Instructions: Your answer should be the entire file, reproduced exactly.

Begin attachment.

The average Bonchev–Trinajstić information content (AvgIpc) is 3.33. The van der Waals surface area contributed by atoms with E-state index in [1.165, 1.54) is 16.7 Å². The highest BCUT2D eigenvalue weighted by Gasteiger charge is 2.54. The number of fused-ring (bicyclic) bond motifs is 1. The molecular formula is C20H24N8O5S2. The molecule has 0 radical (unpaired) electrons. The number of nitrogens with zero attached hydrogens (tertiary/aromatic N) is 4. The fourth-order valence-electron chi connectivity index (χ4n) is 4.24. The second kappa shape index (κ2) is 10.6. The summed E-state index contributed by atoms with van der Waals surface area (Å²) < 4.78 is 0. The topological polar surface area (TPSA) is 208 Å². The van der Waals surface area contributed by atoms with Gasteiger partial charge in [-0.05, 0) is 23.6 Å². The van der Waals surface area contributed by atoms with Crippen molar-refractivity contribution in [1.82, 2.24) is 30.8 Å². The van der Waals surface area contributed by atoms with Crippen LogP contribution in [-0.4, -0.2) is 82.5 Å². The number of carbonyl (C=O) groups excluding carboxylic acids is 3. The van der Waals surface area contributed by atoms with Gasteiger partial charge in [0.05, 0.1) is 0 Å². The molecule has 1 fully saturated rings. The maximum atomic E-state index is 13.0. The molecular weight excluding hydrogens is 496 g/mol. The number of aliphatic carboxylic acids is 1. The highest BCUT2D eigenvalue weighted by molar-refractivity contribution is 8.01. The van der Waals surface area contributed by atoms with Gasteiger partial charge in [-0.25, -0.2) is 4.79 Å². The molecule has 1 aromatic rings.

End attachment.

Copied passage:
The average Bonchev–Trinajstić information content (AvgIpc) is 3.33. The van der Waals surface area contributed by atoms with E-state index in [1.165, 1.54) is 16.7 Å². The highest BCUT2D eigenvalue weighted by Gasteiger charge is 2.54. The number of fused-ring (bicyclic) bond motifs is 1. The molecular formula is C20H24N8O5S2. The molecule has 0 radical (unpaired) electrons. The number of nitrogens with zero attached hydrogens (tertiary/aromatic N) is 4. The fourth-order valence-electron chi connectivity index (χ4n) is 4.24. The second kappa shape index (κ2) is 10.6. The summed E-state index contributed by atoms with van der Waals surface area (Å²) < 4.78 is 0. The topological polar surface area (TPSA) is 208 Å². The van der Waals surface area contributed by atoms with Gasteiger partial charge in [-0.05, 0) is 23.6 Å². The van der Waals surface area contributed by atoms with Crippen molar-refractivity contribution in [1.82, 2.24) is 30.8 Å². The van der Waals surface area contributed by atoms with Crippen LogP contribution in [-0.4, -0.2) is 82.5 Å². The number of carbonyl (C=O) groups excluding carboxylic acids is 3. The van der Waals surface area contributed by atoms with Gasteiger partial charge in [0.05, 0.1) is 0 Å². The molecule has 1 fully saturated rings. The maximum atomic E-state index is 13.0. The molecular weight excluding hydrogens is 496 g/mol. The number of aliphatic carboxylic acids is 1. The highest BCUT2D eigenvalue weighted by molar-refractivity contribution is 8.01. The van der Waals surface area contributed by atoms with Gasteiger partial charge in [-0.25, -0.2) is 4.79 Å². The molecule has 1 aromatic rings.